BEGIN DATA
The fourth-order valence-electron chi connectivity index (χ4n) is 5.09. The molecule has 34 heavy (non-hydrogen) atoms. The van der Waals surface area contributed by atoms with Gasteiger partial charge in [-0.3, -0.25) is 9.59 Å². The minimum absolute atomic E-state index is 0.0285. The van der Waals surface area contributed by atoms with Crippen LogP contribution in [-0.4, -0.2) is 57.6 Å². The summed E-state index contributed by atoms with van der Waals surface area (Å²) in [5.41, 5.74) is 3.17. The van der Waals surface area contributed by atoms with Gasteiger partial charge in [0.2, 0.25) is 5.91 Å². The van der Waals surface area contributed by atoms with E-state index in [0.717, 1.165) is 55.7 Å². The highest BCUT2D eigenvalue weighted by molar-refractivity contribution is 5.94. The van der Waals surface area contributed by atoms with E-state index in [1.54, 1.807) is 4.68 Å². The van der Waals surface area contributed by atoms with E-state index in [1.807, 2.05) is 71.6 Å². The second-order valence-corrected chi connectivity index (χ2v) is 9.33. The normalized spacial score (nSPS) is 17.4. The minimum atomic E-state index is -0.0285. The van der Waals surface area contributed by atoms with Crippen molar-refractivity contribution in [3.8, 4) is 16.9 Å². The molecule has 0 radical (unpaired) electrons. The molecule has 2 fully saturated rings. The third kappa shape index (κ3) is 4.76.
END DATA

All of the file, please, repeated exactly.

The fourth-order valence-electron chi connectivity index (χ4n) is 5.09. The molecule has 34 heavy (non-hydrogen) atoms. The van der Waals surface area contributed by atoms with Gasteiger partial charge in [-0.3, -0.25) is 9.59 Å². The minimum absolute atomic E-state index is 0.0285. The van der Waals surface area contributed by atoms with Crippen LogP contribution in [-0.4, -0.2) is 57.6 Å². The summed E-state index contributed by atoms with van der Waals surface area (Å²) in [5.41, 5.74) is 3.17. The van der Waals surface area contributed by atoms with Gasteiger partial charge in [0.2, 0.25) is 5.91 Å². The van der Waals surface area contributed by atoms with E-state index in [0.717, 1.165) is 55.7 Å². The highest BCUT2D eigenvalue weighted by molar-refractivity contribution is 5.94. The van der Waals surface area contributed by atoms with E-state index in [1.54, 1.807) is 4.68 Å². The van der Waals surface area contributed by atoms with E-state index in [1.807, 2.05) is 71.6 Å². The second-order valence-corrected chi connectivity index (χ2v) is 9.33. The normalized spacial score (nSPS) is 17.4. The minimum atomic E-state index is -0.0285. The van der Waals surface area contributed by atoms with Crippen molar-refractivity contribution in [3.8, 4) is 16.9 Å². The molecule has 0 radical (unpaired) electrons. The molecule has 2 fully saturated rings. The third kappa shape index (κ3) is 4.76.